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Brandenburg Gate

Brandenburg Gate (June 2003).
The Brandenburg Gate (German: Brandenburger Tor), is a landmark gate in Berlin, Germany, located on the Pariser Platz[?]. It was commissioned by Friedrick Wilhelm II[?] as a sign of peace and built by Karl Gotthard Langhans[?] from 1788 to 1791. Design of the gate was based on the gate to the Parthenon, the Propylea[?], on the Acropolis in Athens, Greece. This made it the first classical building in Berlin.

Design of the Brandenburg Gate consists of twelve Doric columns, six on each side. This allows for five roadways, although originally, ordinary citizens were only allowed to use the outer two. Above the gate is the Quadriga[?], consisting of the goddess of peace, Eirene, driving a four horse chariot in triumph.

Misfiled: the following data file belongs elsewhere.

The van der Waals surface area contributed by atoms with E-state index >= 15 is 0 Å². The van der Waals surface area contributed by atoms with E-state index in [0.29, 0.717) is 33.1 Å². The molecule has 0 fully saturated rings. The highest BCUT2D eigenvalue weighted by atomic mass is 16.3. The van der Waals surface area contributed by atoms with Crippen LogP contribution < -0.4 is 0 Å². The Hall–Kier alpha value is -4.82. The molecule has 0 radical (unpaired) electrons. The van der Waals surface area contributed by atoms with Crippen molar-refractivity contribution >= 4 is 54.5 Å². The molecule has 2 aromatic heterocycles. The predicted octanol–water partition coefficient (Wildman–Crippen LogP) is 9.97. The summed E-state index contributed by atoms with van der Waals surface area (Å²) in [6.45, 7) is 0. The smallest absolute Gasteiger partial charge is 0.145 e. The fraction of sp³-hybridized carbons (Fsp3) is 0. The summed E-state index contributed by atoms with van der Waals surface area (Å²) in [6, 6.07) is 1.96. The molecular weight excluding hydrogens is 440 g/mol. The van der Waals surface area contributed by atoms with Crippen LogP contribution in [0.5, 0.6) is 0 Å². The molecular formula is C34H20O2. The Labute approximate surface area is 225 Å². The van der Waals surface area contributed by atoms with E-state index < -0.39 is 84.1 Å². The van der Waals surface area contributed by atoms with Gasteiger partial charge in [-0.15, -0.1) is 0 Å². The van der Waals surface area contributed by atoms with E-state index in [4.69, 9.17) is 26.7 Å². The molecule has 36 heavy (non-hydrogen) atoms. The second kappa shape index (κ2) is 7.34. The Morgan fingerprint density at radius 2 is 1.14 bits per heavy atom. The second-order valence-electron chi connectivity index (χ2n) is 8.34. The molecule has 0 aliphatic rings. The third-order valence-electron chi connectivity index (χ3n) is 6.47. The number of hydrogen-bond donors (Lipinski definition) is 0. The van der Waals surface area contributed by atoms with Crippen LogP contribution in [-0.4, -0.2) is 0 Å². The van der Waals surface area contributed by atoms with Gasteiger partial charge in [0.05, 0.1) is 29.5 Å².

While the main design of the Brandenburg Gate has remained the same since it was completed, the gate has played varying roles in Germany's history. First, Napoleon took the Quadriga back to Paris in 1806 after conquering Berlin. It returned to Berlin in 1814. The statue then became the goddess of victory, Victoria. When the Nazis rose to power, they used the gate to symbolize their power. After World War II, the gate was restored by the East and West Berlin Governments. However, in 1961, the gate was closed off as part of the Berlin Wall. Finally, when the Berlin Wall fell in 1989, the gate symbolized freedom and the unity of the city.

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